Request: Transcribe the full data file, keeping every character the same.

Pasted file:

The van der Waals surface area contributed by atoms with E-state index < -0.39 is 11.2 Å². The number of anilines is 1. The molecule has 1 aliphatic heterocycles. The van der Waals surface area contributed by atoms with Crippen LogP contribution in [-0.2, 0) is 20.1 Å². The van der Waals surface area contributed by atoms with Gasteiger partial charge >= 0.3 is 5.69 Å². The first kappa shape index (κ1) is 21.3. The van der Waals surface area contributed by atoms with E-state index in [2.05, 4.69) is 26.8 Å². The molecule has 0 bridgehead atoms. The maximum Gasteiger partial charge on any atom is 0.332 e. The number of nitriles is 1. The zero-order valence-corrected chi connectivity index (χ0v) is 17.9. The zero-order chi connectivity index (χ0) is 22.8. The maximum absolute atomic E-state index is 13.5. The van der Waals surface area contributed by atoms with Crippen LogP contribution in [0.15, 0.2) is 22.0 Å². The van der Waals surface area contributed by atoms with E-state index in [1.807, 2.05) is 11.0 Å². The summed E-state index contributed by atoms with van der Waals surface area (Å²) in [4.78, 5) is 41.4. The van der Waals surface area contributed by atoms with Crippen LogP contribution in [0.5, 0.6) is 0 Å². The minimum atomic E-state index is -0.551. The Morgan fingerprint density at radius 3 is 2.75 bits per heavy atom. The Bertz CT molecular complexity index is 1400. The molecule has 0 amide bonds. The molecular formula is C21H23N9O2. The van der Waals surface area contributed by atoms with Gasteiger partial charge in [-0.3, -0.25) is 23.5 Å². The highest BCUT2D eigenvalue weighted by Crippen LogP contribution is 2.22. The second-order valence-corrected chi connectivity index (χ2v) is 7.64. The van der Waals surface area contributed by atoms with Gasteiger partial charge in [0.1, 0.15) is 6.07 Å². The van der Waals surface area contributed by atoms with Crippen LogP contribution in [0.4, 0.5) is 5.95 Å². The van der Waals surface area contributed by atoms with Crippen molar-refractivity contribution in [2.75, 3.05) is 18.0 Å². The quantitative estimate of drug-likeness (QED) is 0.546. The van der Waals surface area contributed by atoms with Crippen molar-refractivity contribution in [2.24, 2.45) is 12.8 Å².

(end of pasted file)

The van der Waals surface area contributed by atoms with E-state index < -0.39 is 11.2 Å². The number of anilines is 1. The molecule has 1 aliphatic heterocycles. The van der Waals surface area contributed by atoms with Crippen LogP contribution in [-0.2, 0) is 20.1 Å². The van der Waals surface area contributed by atoms with Gasteiger partial charge >= 0.3 is 5.69 Å². The first kappa shape index (κ1) is 21.3. The van der Waals surface area contributed by atoms with E-state index in [2.05, 4.69) is 26.8 Å². The molecule has 0 bridgehead atoms. The maximum Gasteiger partial charge on any atom is 0.332 e. The number of nitriles is 1. The zero-order valence-corrected chi connectivity index (χ0v) is 17.9. The zero-order chi connectivity index (χ0) is 22.8. The maximum absolute atomic E-state index is 13.5. The van der Waals surface area contributed by atoms with Crippen LogP contribution in [0.15, 0.2) is 22.0 Å². The van der Waals surface area contributed by atoms with E-state index in [1.807, 2.05) is 11.0 Å². The summed E-state index contributed by atoms with van der Waals surface area (Å²) in [4.78, 5) is 41.4. The van der Waals surface area contributed by atoms with Crippen LogP contribution in [0.5, 0.6) is 0 Å². The minimum atomic E-state index is -0.551. The Morgan fingerprint density at radius 3 is 2.75 bits per heavy atom. The Bertz CT molecular complexity index is 1400. The molecule has 0 amide bonds. The molecular formula is C21H23N9O2. The van der Waals surface area contributed by atoms with Gasteiger partial charge in [-0.3, -0.25) is 23.5 Å². The highest BCUT2D eigenvalue weighted by Crippen LogP contribution is 2.22. The second-order valence-corrected chi connectivity index (χ2v) is 7.64. The van der Waals surface area contributed by atoms with Gasteiger partial charge in [0.1, 0.15) is 6.07 Å². The van der Waals surface area contributed by atoms with Crippen LogP contribution in [0.4, 0.5) is 5.95 Å². The van der Waals surface area contributed by atoms with Crippen molar-refractivity contribution in [2.75, 3.05) is 18.0 Å². The quantitative estimate of drug-likeness (QED) is 0.546. The van der Waals surface area contributed by atoms with Crippen molar-refractivity contribution in [2.24, 2.45) is 12.8 Å².